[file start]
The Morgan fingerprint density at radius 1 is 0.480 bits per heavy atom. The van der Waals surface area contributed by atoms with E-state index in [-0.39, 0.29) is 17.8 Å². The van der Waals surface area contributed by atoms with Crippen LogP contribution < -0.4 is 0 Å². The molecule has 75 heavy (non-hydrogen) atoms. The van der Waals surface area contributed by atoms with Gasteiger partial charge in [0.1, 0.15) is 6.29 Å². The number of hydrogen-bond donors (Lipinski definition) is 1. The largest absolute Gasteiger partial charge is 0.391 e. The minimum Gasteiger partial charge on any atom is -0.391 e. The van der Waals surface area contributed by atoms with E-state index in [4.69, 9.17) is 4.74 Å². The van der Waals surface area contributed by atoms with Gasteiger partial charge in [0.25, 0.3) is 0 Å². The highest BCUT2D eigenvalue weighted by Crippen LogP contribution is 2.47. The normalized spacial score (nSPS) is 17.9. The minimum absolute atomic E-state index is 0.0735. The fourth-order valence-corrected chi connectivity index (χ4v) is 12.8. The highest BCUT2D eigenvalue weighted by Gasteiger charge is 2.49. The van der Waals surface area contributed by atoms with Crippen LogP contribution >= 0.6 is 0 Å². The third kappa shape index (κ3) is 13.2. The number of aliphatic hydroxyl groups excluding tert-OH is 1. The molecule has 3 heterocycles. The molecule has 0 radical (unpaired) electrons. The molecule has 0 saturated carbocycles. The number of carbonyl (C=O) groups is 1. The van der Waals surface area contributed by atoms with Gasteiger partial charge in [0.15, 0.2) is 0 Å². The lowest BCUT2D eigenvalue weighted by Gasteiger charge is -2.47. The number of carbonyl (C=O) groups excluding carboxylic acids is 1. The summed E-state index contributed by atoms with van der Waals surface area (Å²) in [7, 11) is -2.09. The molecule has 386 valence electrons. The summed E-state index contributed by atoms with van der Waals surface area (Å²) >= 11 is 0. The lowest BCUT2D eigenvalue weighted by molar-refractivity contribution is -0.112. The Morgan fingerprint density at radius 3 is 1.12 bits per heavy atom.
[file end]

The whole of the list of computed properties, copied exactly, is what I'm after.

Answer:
The Morgan fingerprint density at radius 1 is 0.480 bits per heavy atom. The van der Waals surface area contributed by atoms with E-state index in [-0.39, 0.29) is 17.8 Å². The van der Waals surface area contributed by atoms with Crippen LogP contribution < -0.4 is 0 Å². The molecule has 75 heavy (non-hydrogen) atoms. The van der Waals surface area contributed by atoms with Gasteiger partial charge in [0.1, 0.15) is 6.29 Å². The number of hydrogen-bond donors (Lipinski definition) is 1. The largest absolute Gasteiger partial charge is 0.391 e. The minimum Gasteiger partial charge on any atom is -0.391 e. The van der Waals surface area contributed by atoms with E-state index in [4.69, 9.17) is 4.74 Å². The van der Waals surface area contributed by atoms with Gasteiger partial charge in [0.25, 0.3) is 0 Å². The highest BCUT2D eigenvalue weighted by Crippen LogP contribution is 2.47. The normalized spacial score (nSPS) is 17.9. The minimum absolute atomic E-state index is 0.0735. The fourth-order valence-corrected chi connectivity index (χ4v) is 12.8. The highest BCUT2D eigenvalue weighted by Gasteiger charge is 2.49. The van der Waals surface area contributed by atoms with Crippen LogP contribution >= 0.6 is 0 Å². The third kappa shape index (κ3) is 13.2. The number of aliphatic hydroxyl groups excluding tert-OH is 1. The molecule has 3 heterocycles. The molecule has 0 radical (unpaired) electrons. The molecule has 0 saturated carbocycles. The number of carbonyl (C=O) groups is 1. The van der Waals surface area contributed by atoms with Gasteiger partial charge in [0.15, 0.2) is 0 Å². The lowest BCUT2D eigenvalue weighted by Gasteiger charge is -2.47. The number of carbonyl (C=O) groups excluding carboxylic acids is 1. The summed E-state index contributed by atoms with van der Waals surface area (Å²) in [7, 11) is -2.09. The molecule has 386 valence electrons. The summed E-state index contributed by atoms with van der Waals surface area (Å²) >= 11 is 0. The lowest BCUT2D eigenvalue weighted by molar-refractivity contribution is -0.112. The Morgan fingerprint density at radius 3 is 1.12 bits per heavy atom.